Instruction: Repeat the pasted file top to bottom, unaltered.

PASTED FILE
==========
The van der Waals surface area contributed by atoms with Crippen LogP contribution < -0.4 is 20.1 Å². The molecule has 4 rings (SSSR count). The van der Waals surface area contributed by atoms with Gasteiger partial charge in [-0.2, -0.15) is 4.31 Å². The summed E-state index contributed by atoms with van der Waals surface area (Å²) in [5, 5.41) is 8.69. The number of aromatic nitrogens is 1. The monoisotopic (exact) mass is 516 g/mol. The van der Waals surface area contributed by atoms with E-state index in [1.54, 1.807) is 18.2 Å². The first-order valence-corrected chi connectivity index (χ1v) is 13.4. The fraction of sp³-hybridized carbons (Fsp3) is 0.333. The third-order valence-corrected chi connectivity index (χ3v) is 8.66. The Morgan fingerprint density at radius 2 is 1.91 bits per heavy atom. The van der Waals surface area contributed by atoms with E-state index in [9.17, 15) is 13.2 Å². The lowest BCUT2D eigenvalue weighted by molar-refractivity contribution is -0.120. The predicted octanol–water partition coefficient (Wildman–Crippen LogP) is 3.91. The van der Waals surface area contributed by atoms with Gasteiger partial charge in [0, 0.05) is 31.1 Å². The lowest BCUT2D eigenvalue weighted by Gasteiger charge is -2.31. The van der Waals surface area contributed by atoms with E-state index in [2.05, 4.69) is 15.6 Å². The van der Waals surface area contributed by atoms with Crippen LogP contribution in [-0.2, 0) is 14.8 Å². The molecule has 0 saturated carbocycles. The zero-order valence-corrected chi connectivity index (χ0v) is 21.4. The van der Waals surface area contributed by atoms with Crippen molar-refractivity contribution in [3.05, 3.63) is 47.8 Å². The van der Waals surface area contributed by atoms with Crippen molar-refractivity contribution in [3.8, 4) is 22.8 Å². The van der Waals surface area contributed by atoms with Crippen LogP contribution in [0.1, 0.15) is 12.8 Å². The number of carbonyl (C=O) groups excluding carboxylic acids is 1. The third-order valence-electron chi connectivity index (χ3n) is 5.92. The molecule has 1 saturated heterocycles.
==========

The van der Waals surface area contributed by atoms with Crippen LogP contribution < -0.4 is 20.1 Å². The molecule has 4 rings (SSSR count). The van der Waals surface area contributed by atoms with Gasteiger partial charge in [-0.2, -0.15) is 4.31 Å². The summed E-state index contributed by atoms with van der Waals surface area (Å²) in [5, 5.41) is 8.69. The number of aromatic nitrogens is 1. The monoisotopic (exact) mass is 516 g/mol. The van der Waals surface area contributed by atoms with E-state index in [1.54, 1.807) is 18.2 Å². The first-order valence-corrected chi connectivity index (χ1v) is 13.4. The fraction of sp³-hybridized carbons (Fsp3) is 0.333. The third-order valence-corrected chi connectivity index (χ3v) is 8.66. The Morgan fingerprint density at radius 2 is 1.91 bits per heavy atom. The van der Waals surface area contributed by atoms with E-state index in [9.17, 15) is 13.2 Å². The lowest BCUT2D eigenvalue weighted by molar-refractivity contribution is -0.120. The predicted octanol–water partition coefficient (Wildman–Crippen LogP) is 3.91. The van der Waals surface area contributed by atoms with Gasteiger partial charge in [0, 0.05) is 31.1 Å². The lowest BCUT2D eigenvalue weighted by Gasteiger charge is -2.31. The van der Waals surface area contributed by atoms with E-state index in [2.05, 4.69) is 15.6 Å². The van der Waals surface area contributed by atoms with Crippen LogP contribution in [-0.2, 0) is 14.8 Å². The molecule has 0 saturated carbocycles. The zero-order valence-corrected chi connectivity index (χ0v) is 21.4. The van der Waals surface area contributed by atoms with Crippen molar-refractivity contribution in [3.05, 3.63) is 47.8 Å². The van der Waals surface area contributed by atoms with Crippen molar-refractivity contribution in [3.8, 4) is 22.8 Å². The van der Waals surface area contributed by atoms with Crippen LogP contribution in [0.1, 0.15) is 12.8 Å². The number of carbonyl (C=O) groups excluding carboxylic acids is 1. The third-order valence-electron chi connectivity index (χ3n) is 5.92. The molecule has 1 saturated heterocycles.